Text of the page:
Massachusetts tax revenues plummeted in April, dropping more than 50 percent below what the state collected at this time a year ago, in an unnerving sign of the grim fiscal reality wrought by the pandemic.
The state Department of Revenue reported Tuesday that it collected $1.98 billion in taxes last month, more than $2.1 billion below what was projected and less than half of the $4.32 billion it collected in April 2019.
April is typically the biggest tax month of the year, fueled by the state’s April 15 deadline for filing tax returns. But as officials scrambled to ease the burden on taxpayers, the state in March announced it would shift the deadline to July 15, potentially diverting huge chunks of revenue it would otherwise collect to later in the year.
Geoffrey Snyder, the state’s revenue commissioner, attributed the drop, in part, to adjusting that and other tax deadlines and a dramatic shortfall in non-withheld income tax. The Department of Revenue received 24 percent fewer income tax returns through April 30 than in the same period last year.
And sales tax revenue dipped 23 percent below projections, reflecting a reluctance by people worried about losing jobs — or who have already lost them — to make purchases, as well as the closing of thousands of retail businesses by order of Governor Charlie Baker.
Evan Horowitz, executive director of the nonpartisan Center for State Policy Analysis at Tufts University, said the vast majority of the shortfall appears tied to the deferral of tax payments. But the drops in sales tax and withholding tax collections, which were 3 percent below projections, are evidence of a slowdown.
“So it begins,” said Michael Goodman, a University of Massachusetts Dartmouth economist. “March and April were dramatically negative months for us. We’ve never seen anything like it, for the nation and for the globe.”
The April figures may provide as stark an example as any of the rapid reversal of the state’s financial picture amid the pandemic. A year ago, the state collected north of $1 billion more than it did the previous April, setting itself up for the second straight year with a budget surplus and the enviable problem of figuring out how to spend it.
Now, nearly one in four Massachusetts workers have already lost their jobs during the coronavirus shutdown, and the state’s economy shrank at a 6.1 percent annualized rate in the first quarter of the year as restaurants, bars, and thousands of other businesses closed, part of the effort to slow COVID-19′s spread.
Economists warned lawmakers and state officials last month that tax revenues could plunge $4.4 billion below past projections for next fiscal year.
Deep spending cuts would hurt. As the state lost billions in revenue in the last financial crisis, funding for the Department of Children and Families, for example, dropped from $837 million in fiscal year 2009 to $737 million by fiscal year 2012.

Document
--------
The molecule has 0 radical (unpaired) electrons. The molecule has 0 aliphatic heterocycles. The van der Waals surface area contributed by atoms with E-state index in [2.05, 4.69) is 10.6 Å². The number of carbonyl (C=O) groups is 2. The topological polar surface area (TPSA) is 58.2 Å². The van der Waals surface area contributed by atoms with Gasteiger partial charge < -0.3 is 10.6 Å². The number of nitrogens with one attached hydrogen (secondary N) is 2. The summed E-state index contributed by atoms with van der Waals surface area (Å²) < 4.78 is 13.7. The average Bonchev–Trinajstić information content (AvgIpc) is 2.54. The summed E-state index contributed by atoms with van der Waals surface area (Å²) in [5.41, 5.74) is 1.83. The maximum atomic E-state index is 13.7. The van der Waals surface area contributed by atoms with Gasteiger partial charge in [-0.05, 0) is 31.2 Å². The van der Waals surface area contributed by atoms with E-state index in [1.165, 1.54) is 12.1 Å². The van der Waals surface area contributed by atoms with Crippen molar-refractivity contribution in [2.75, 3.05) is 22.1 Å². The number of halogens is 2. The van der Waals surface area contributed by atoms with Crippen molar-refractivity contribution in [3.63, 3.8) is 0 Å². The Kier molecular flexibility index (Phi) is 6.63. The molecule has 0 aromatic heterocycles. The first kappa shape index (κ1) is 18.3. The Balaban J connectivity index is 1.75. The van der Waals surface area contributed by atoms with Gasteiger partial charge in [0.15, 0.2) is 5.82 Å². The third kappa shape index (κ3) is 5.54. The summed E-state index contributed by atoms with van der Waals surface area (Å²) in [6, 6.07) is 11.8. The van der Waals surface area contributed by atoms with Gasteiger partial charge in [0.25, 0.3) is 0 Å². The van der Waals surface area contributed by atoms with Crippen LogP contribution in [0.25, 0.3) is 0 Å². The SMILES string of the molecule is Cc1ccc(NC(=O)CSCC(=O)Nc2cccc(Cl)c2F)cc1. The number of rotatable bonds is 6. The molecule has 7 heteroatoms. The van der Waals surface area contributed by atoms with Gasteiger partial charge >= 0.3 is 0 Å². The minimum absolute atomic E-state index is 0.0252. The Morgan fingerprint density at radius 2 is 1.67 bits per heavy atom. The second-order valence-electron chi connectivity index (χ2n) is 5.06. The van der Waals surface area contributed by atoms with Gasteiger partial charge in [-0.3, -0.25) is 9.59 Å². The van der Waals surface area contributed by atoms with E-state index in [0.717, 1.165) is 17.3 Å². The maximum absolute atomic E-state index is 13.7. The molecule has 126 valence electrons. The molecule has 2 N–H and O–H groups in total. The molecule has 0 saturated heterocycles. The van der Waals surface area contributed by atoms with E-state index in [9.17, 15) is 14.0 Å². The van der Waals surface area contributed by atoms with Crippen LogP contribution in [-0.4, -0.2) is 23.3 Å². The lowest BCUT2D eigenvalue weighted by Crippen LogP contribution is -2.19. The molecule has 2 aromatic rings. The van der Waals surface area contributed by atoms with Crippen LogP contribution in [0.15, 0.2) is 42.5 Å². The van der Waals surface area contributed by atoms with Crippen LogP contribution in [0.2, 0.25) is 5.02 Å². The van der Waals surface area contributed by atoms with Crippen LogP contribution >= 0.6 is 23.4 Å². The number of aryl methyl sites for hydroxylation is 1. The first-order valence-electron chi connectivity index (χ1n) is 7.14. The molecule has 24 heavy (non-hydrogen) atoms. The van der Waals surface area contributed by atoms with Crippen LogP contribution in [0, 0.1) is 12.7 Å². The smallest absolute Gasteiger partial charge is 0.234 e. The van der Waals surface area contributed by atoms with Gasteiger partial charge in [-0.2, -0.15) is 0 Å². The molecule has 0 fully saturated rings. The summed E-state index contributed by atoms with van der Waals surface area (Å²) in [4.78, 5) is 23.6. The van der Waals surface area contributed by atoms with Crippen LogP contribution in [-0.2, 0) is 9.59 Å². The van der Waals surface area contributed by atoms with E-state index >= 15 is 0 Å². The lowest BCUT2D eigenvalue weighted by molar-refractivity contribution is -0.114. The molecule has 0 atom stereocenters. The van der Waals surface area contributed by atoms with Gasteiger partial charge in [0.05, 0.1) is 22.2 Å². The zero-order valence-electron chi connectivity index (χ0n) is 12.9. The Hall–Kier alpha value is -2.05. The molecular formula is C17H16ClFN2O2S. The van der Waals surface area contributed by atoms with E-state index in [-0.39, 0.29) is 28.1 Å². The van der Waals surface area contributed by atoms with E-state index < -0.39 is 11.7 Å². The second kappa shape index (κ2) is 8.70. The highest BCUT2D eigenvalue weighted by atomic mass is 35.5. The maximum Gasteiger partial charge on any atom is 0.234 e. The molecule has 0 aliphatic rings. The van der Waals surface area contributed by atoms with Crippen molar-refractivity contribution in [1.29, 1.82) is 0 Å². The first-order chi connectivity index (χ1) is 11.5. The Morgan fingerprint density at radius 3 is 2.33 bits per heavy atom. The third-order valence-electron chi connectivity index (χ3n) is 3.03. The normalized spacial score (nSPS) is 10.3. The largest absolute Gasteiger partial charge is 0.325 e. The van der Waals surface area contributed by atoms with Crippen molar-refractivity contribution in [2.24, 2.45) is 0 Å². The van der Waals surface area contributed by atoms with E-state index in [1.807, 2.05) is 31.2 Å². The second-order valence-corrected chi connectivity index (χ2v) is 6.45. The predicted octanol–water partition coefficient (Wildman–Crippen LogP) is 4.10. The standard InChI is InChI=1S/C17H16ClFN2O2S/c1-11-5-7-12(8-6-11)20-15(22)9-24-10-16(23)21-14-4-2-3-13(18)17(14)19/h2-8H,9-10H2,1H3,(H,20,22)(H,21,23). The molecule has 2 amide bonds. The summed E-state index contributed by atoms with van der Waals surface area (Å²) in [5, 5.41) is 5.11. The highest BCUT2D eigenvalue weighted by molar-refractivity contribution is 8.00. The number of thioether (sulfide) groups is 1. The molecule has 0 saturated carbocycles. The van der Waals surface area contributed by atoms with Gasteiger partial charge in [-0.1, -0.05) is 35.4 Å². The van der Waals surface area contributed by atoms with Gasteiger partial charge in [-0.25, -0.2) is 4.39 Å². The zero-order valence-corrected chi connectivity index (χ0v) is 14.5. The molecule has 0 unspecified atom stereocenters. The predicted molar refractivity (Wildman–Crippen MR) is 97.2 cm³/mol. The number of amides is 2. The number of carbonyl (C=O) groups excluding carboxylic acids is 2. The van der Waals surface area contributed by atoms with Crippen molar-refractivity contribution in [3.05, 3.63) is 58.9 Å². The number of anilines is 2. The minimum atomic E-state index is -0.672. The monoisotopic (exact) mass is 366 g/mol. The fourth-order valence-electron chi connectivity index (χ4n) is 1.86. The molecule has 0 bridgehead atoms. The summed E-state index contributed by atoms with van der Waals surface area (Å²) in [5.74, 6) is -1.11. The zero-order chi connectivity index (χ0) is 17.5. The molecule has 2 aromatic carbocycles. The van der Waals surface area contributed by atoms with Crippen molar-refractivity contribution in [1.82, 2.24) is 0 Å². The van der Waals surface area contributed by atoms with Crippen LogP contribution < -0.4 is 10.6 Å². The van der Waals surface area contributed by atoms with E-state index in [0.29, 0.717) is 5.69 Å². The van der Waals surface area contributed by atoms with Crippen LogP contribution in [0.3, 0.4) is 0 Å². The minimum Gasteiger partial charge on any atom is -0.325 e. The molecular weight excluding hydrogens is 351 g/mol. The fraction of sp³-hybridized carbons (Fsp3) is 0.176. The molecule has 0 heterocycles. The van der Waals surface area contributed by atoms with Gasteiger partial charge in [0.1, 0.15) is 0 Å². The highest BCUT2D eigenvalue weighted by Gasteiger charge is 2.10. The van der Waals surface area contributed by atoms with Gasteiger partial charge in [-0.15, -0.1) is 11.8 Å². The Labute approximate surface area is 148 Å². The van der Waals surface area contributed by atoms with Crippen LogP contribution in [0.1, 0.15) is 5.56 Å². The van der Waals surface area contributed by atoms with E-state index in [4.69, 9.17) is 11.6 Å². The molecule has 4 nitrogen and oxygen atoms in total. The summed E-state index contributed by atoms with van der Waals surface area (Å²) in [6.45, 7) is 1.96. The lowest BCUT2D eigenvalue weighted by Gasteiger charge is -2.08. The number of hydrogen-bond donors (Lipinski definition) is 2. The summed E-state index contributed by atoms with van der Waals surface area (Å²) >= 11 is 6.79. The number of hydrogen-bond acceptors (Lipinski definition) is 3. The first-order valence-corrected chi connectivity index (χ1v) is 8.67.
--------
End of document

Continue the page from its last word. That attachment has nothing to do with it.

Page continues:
Those reductions led to heavy caseloads and strained already overworked social workers — challenges that sprang to the forefront years later, when the death of 5-year-old Jeremiah Oliver exposed widespread problems at the agency. (Its budget now stands at nearly $1.06 billion.)
And flagging revenue could upend plans to pour new money into local school districts. The Massachusetts Taxpayers Foundation, a business-backed budget watchdog, suggested this week that lawmakers consider putting off implementing a sweeping school-funding law until fiscal year 2022.
The law, signed with great fanfare last year, promised to pour $1.5 billion in extra money into Massachusetts schools over seven years. But lawmakers and Governor Charlie Baker approved it without a dedicated funding source, meaning the state needs to carve the extra money from its existing budget each year — a task that’s all the more difficult when once-flush revenues are expected to dry up.
The Taxpayers Foundation also warned that the postponed deadline means “some portion” of an expected $9 billion in tax revenue could be pushed into the fiscal year starting in July, putting policy makers into a difficult fiscal juggling act.
The state has safety nets, including newly available federal funds and its own emergency account, known as the Rainy Day fund, which sits at $3.5 billion. But tapping them to balance the books comes with its own risks.
“Over-reliance on federal funds may make fiscal 2021 easier but put the Commonwealth on course for even more painful tax hikes or spending cuts in future fiscal years,” Eileen McAnneny, the foundation’s president, wrote in a letter to state officials and lawmakers.
The same goes for tapping the state’s savings account, she added. “Lawmakers should tread carefully,” McAnneny said.
The state’s unstable financial footing has already thrown funding for a host of Beacon Hill’s priorities out of whack. It’s unclear when the Legislature will produce a budget proposal for the next fiscal year, a months-long process that, in normal times, would have already wrapped up in the House.
Lawmakers had also been tinkering with ideas about how to raise taxes to pour hundreds of millions of dollars into repairing congested highways, upgrading worn-out transit infrastructure, and improving grinding commutes.
But the prospects for a House bill to raise as much as $600 million in new tax revenue, passed just days before Baker declared a state of emergency, are in doubt as questions grow over whether the state should increase taxes as residents’ paychecks disappear.
The House, in its first test of remote voting, is expected on Wednesday to take up a bill that would give the state more flexibility in borrowing more money this fiscal year.